The national government has distributed relief food to more than 90 families in Ishakani Village on the Lamu-Somalia border who are facing hunger.
Three weeks ago, the families fled their village to Kiunga Town, about five kilometres away, following a raid by Al-Shabaab militants on January 14.
During the 6.30am raid, about 100 heavily armed Al-Shabaab militants assembled the villagers and forced them to listen to radicalised summons for almost an hour.
Early last week, Lamu County Commissioner Gilbert Kitiyo said he had received a consignment of the relief food but directed the residents to go back to their village in order to get the food.
However, speaking to Nation on Sunday, Mr Kitiyo said they had successfully distributed over 600 bags of maize, rice and beans to the families.
He said the government will continue to push the limits in order to help those affected by terrorism and other vulnerable groups including those in drought-prone areas in the county.
He thanked the residents of Ishakani for adhering to the government order to return back to their village.
“We have distributed 300 bags of rice, 200 bags of maize, 150 bags of beans, cartons of cooking oil and 100 boxes of bathing soap. The food is an aid from the national government as requested by Lamu Woman Representative Ruweida Obbo. I take this opportunity to also thank the locals in Ishakani for respecting the government order and returning back to their village,” said Mr Kitiyo.
On her side, Mrs Obbo said she will do all she can to ensure more relief aid is taken to Lamu County to assist those facing acute food shortage.
“I am happy that my people have received the food. I will not abandon you. In fact I will continue pushing so that the government provides more aid where possible,” said Mrs Obbo.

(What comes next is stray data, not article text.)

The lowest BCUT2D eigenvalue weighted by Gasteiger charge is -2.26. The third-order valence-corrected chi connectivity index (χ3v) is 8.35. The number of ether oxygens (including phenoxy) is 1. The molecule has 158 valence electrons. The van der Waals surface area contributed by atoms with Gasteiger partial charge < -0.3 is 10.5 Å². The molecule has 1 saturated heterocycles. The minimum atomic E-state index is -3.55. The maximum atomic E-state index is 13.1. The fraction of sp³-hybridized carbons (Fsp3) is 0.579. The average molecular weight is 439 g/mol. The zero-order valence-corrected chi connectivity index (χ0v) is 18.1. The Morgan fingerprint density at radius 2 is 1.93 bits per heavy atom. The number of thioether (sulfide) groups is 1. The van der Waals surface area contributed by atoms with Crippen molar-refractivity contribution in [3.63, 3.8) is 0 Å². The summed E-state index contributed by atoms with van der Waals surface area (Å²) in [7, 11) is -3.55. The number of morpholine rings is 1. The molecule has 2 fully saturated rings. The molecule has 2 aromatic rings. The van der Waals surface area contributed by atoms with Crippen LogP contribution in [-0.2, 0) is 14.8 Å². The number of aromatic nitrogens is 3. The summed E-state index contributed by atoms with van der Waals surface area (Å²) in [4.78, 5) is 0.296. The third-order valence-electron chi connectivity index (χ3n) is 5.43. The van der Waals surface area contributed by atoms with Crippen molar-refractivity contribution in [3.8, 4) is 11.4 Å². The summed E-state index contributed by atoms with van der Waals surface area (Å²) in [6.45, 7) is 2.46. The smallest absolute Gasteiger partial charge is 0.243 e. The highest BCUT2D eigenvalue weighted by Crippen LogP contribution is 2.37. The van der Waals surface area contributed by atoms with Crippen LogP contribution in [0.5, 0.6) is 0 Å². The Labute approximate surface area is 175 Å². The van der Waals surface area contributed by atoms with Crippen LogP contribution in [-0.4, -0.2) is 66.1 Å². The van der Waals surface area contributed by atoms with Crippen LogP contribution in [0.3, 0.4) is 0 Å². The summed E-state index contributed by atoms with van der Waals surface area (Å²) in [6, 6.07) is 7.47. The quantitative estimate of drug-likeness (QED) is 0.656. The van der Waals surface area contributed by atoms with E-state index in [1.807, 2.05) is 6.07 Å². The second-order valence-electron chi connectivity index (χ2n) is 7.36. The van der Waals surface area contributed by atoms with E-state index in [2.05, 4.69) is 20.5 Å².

Meanwhile, Boni residents in Bahamisi, Kiangwe and Pandanguo villages in Lamu County are facing acute shortage of food and water.
The residents have appealed for relief food and water from both the county and governments and well-wishers after a drought spell left them with nothing.
Speaking to Nation on Sunday, the locals said all the wells, boreholes, rivers and lakes that they were depending on have so far dried up leaving them reeling in thirst together with their livestock.
They said all farm crops that they had earlier planted also dried up due to the scorching sun, leaving them with no food.
Pandanguo Village headman Adan Golja called for quick intervention to save the current situation.
“Both adults and children here can go for two days without food and water. Some of us are even forced to dig up roots and wild fruits in bushes for survival. The little crops we tried planting have dried up because of the drought and so have the wells here. The situation is bad and we really need help,” said Mr Golja.
In Bahamisi and Kiangwe villages all in Lamu East, residents said they are forced to drink and cook with salty water after the only fresh water wells turned saline.